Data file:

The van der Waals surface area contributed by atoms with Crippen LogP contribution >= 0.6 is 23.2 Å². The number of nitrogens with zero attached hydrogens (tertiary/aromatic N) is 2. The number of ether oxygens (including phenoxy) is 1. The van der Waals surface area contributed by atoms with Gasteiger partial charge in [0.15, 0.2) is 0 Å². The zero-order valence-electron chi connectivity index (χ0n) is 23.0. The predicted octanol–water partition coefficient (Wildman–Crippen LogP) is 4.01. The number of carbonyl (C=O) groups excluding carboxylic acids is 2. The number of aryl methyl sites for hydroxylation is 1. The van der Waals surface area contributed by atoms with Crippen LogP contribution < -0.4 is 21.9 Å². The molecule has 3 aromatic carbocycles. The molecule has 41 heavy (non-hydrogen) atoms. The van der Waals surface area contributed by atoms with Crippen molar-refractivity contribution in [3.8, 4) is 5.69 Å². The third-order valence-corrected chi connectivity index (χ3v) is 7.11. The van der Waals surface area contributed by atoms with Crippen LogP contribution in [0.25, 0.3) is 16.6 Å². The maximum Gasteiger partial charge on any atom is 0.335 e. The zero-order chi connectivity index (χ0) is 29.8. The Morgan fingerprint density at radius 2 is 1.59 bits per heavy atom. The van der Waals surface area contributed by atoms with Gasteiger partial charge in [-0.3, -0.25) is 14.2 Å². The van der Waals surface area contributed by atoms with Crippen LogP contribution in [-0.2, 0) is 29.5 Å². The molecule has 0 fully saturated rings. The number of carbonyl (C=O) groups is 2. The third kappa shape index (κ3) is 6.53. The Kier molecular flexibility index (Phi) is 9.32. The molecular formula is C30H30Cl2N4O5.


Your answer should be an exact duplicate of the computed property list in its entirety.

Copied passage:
The van der Waals surface area contributed by atoms with Crippen LogP contribution >= 0.6 is 23.2 Å². The number of nitrogens with zero attached hydrogens (tertiary/aromatic N) is 2. The number of ether oxygens (including phenoxy) is 1. The van der Waals surface area contributed by atoms with Gasteiger partial charge in [0.15, 0.2) is 0 Å². The zero-order valence-electron chi connectivity index (χ0n) is 23.0. The predicted octanol–water partition coefficient (Wildman–Crippen LogP) is 4.01. The number of carbonyl (C=O) groups excluding carboxylic acids is 2. The number of aryl methyl sites for hydroxylation is 1. The van der Waals surface area contributed by atoms with Crippen LogP contribution < -0.4 is 21.9 Å². The molecule has 3 aromatic carbocycles. The molecule has 41 heavy (non-hydrogen) atoms. The van der Waals surface area contributed by atoms with Crippen molar-refractivity contribution in [3.8, 4) is 5.69 Å². The third-order valence-corrected chi connectivity index (χ3v) is 7.11. The van der Waals surface area contributed by atoms with Crippen LogP contribution in [0.25, 0.3) is 16.6 Å². The maximum Gasteiger partial charge on any atom is 0.335 e. The zero-order chi connectivity index (χ0) is 29.8. The Morgan fingerprint density at radius 2 is 1.59 bits per heavy atom. The van der Waals surface area contributed by atoms with Gasteiger partial charge in [-0.3, -0.25) is 14.2 Å². The van der Waals surface area contributed by atoms with Crippen LogP contribution in [-0.2, 0) is 29.5 Å². The molecule has 0 fully saturated rings. The number of carbonyl (C=O) groups is 2. The third kappa shape index (κ3) is 6.53. The Kier molecular flexibility index (Phi) is 9.32. The molecular formula is C30H30Cl2N4O5.